I have most of those first-hand accounts yet to read as well, can't wait! Don't forget when mentioning a book to cite the bookcover and author so others can check the details out, you might get a few converts to Napoleonic history!

Chasseur Barres - The experiences of a French Infantryman of the Imperial Guard at Austerlitz, Jena, Eylau, Friedland, in the Peninsular, Lutzen, Bautzen, ... and Hanau during the Napoleonic Wars. by Jean, Baptiste Barres by Jean, Baptiste Barres

Napoleon's Victories; From the Personal Memoirs of Capt. C. Parquin, of the Imperial Guard, 1803-1814 by Denis Charles Parquin by Denis Charles Parquin

Hussar Rocca A French Cavalry Officer's Experiences of the Napoleonic Wars and His Views on the Peninsular Campaigns Against the Spanish, British and Guerilla by Albert Jean Michel De Rocca by Albert Jean Michel De Rocca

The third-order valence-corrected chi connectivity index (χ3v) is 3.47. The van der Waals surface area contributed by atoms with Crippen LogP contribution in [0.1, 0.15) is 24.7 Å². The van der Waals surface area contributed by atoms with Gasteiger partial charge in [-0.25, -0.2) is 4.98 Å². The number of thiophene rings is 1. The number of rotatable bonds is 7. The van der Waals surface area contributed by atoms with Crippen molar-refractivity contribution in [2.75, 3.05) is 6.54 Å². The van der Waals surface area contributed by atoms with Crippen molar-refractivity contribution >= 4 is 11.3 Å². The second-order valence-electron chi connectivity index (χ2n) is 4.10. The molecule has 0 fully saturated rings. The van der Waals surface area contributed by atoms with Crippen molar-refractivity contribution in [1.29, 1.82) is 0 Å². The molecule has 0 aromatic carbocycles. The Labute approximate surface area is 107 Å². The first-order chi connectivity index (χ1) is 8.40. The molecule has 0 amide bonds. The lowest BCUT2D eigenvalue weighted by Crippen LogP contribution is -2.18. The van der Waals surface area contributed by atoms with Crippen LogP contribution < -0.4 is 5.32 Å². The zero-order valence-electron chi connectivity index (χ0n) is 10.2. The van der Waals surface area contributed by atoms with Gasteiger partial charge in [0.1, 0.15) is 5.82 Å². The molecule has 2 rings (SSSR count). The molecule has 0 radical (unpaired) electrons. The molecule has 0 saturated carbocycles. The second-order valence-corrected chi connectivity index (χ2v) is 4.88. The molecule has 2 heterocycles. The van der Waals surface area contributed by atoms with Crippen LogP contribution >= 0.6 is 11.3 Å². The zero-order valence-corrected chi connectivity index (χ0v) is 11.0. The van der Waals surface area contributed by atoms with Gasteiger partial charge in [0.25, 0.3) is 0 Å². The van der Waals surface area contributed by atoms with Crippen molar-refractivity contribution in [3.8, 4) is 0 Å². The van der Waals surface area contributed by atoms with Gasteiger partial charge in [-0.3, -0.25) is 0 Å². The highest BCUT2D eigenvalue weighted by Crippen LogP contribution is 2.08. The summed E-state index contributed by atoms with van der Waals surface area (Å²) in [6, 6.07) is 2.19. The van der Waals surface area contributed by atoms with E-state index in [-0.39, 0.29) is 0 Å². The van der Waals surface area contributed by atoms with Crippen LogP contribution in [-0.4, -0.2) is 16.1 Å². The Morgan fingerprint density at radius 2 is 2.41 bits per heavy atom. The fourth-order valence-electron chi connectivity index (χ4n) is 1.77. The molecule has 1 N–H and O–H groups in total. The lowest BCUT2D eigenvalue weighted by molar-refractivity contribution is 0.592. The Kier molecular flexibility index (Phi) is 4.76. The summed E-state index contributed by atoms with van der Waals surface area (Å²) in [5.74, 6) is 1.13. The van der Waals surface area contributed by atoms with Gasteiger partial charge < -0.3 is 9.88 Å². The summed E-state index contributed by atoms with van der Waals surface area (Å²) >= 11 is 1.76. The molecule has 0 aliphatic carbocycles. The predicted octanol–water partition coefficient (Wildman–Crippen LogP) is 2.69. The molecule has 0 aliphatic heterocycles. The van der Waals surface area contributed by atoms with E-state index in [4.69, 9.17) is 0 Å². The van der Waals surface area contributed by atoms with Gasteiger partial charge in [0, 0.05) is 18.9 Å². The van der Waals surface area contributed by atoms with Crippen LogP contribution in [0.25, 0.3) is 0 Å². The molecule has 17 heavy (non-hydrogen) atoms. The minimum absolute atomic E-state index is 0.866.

message 42: by Jonathan (last edited Aug 08, 2011 08:35AM) (new)

Jonathan Hopkins | 26 comments I thought the Parquin memoir the most entertaining of the French - after Marbot.
The other decent French memoir I've read is 'The Note-books of Captain Coignet', though there's an awful lot of marching and starving!
The Exploits of Baron De Marbot by Baron De Marbot Baron De Marbot
Napoleon's Army Charles Parquin
Note-Books of Captain Coignet: Soldier of the Empire, 1799-1816 Jean-Roch Coignet


message 43: by 'Aussie Rick' (new)

'Aussie Rick' (aussierick) Some excellent titles there Jonathan, all of which I have but am yet to read!


message 44: by Jonathan (last edited Aug 08, 2011 02:45PM) (new)

Jonathan Hopkins | 26 comments 'Aussie Rick' wrote: "Some excellent titles there Jonathan, all of which I have but am yet to read!"

Problem is, when your bookshelves have to be stacked two deep you can't always remember what you've got! That's my excuse, anyway.